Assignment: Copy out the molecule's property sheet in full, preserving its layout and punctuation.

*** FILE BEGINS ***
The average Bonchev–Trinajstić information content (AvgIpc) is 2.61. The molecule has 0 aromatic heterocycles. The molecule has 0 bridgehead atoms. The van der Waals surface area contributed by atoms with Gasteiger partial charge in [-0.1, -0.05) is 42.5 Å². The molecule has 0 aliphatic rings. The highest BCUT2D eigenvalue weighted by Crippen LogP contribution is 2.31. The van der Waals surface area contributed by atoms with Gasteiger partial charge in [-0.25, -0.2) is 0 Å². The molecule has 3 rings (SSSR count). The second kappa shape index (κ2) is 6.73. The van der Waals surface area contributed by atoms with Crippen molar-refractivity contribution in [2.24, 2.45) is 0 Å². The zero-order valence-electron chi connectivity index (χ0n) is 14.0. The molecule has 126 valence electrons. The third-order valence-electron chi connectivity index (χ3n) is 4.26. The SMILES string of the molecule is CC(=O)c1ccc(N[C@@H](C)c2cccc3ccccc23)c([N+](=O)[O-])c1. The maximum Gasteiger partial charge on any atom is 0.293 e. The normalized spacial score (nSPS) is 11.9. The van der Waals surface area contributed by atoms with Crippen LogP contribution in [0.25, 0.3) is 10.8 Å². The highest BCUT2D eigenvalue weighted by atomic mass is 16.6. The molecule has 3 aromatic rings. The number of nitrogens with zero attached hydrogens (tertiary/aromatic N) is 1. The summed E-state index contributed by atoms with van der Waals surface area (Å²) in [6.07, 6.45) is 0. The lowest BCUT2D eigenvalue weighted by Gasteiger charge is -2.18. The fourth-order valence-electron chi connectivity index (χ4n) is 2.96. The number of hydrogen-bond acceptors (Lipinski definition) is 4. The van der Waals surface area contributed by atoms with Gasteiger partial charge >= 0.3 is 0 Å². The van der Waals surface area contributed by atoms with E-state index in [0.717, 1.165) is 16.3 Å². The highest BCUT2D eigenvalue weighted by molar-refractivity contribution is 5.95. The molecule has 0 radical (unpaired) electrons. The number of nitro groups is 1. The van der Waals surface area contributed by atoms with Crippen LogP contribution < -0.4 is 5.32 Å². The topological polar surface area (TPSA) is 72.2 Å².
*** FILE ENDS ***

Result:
The average Bonchev–Trinajstić information content (AvgIpc) is 2.61. The molecule has 0 aromatic heterocycles. The molecule has 0 bridgehead atoms. The van der Waals surface area contributed by atoms with Gasteiger partial charge in [-0.1, -0.05) is 42.5 Å². The molecule has 0 aliphatic rings. The highest BCUT2D eigenvalue weighted by Crippen LogP contribution is 2.31. The van der Waals surface area contributed by atoms with Gasteiger partial charge in [-0.25, -0.2) is 0 Å². The molecule has 3 rings (SSSR count). The second kappa shape index (κ2) is 6.73. The van der Waals surface area contributed by atoms with Crippen molar-refractivity contribution in [2.24, 2.45) is 0 Å². The zero-order valence-electron chi connectivity index (χ0n) is 14.0. The molecule has 126 valence electrons. The third-order valence-electron chi connectivity index (χ3n) is 4.26. The SMILES string of the molecule is CC(=O)c1ccc(N[C@@H](C)c2cccc3ccccc23)c([N+](=O)[O-])c1. The maximum Gasteiger partial charge on any atom is 0.293 e. The normalized spacial score (nSPS) is 11.9. The van der Waals surface area contributed by atoms with Crippen LogP contribution in [0.25, 0.3) is 10.8 Å². The highest BCUT2D eigenvalue weighted by atomic mass is 16.6. The molecule has 3 aromatic rings. The number of nitrogens with zero attached hydrogens (tertiary/aromatic N) is 1. The summed E-state index contributed by atoms with van der Waals surface area (Å²) in [6.07, 6.45) is 0. The lowest BCUT2D eigenvalue weighted by Gasteiger charge is -2.18. The fourth-order valence-electron chi connectivity index (χ4n) is 2.96. The number of hydrogen-bond acceptors (Lipinski definition) is 4. The van der Waals surface area contributed by atoms with Gasteiger partial charge >= 0.3 is 0 Å². The van der Waals surface area contributed by atoms with E-state index in [0.717, 1.165) is 16.3 Å². The highest BCUT2D eigenvalue weighted by molar-refractivity contribution is 5.95. The molecule has 0 radical (unpaired) electrons. The number of nitro groups is 1. The van der Waals surface area contributed by atoms with Crippen LogP contribution < -0.4 is 5.32 Å². The topological polar surface area (TPSA) is 72.2 Å².